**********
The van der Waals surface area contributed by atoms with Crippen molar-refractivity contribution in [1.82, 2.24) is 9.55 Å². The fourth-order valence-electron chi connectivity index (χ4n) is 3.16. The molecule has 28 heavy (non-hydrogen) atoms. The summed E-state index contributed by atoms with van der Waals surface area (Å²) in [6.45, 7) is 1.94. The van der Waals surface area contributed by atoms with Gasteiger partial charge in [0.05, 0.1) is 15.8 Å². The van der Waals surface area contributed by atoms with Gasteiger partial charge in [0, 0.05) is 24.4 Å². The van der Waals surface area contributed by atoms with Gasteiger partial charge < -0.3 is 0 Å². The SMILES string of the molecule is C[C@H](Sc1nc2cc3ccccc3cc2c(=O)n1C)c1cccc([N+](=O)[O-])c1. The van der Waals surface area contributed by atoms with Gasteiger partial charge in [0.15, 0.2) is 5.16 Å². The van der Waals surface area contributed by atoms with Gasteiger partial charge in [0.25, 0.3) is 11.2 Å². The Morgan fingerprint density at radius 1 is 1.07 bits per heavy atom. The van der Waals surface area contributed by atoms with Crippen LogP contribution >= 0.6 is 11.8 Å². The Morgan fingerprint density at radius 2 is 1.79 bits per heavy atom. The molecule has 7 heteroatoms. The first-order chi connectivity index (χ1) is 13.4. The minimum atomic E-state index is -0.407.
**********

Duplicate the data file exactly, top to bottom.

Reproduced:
The van der Waals surface area contributed by atoms with Crippen molar-refractivity contribution in [1.82, 2.24) is 9.55 Å². The fourth-order valence-electron chi connectivity index (χ4n) is 3.16. The molecule has 28 heavy (non-hydrogen) atoms. The summed E-state index contributed by atoms with van der Waals surface area (Å²) in [6.45, 7) is 1.94. The van der Waals surface area contributed by atoms with Gasteiger partial charge in [0.05, 0.1) is 15.8 Å². The van der Waals surface area contributed by atoms with Gasteiger partial charge in [0, 0.05) is 24.4 Å². The van der Waals surface area contributed by atoms with Gasteiger partial charge < -0.3 is 0 Å². The SMILES string of the molecule is C[C@H](Sc1nc2cc3ccccc3cc2c(=O)n1C)c1cccc([N+](=O)[O-])c1. The van der Waals surface area contributed by atoms with Gasteiger partial charge in [0.15, 0.2) is 5.16 Å². The van der Waals surface area contributed by atoms with Gasteiger partial charge in [0.25, 0.3) is 11.2 Å². The Morgan fingerprint density at radius 1 is 1.07 bits per heavy atom. The van der Waals surface area contributed by atoms with Crippen LogP contribution >= 0.6 is 11.8 Å². The Morgan fingerprint density at radius 2 is 1.79 bits per heavy atom. The molecule has 7 heteroatoms. The first-order chi connectivity index (χ1) is 13.4. The minimum atomic E-state index is -0.407.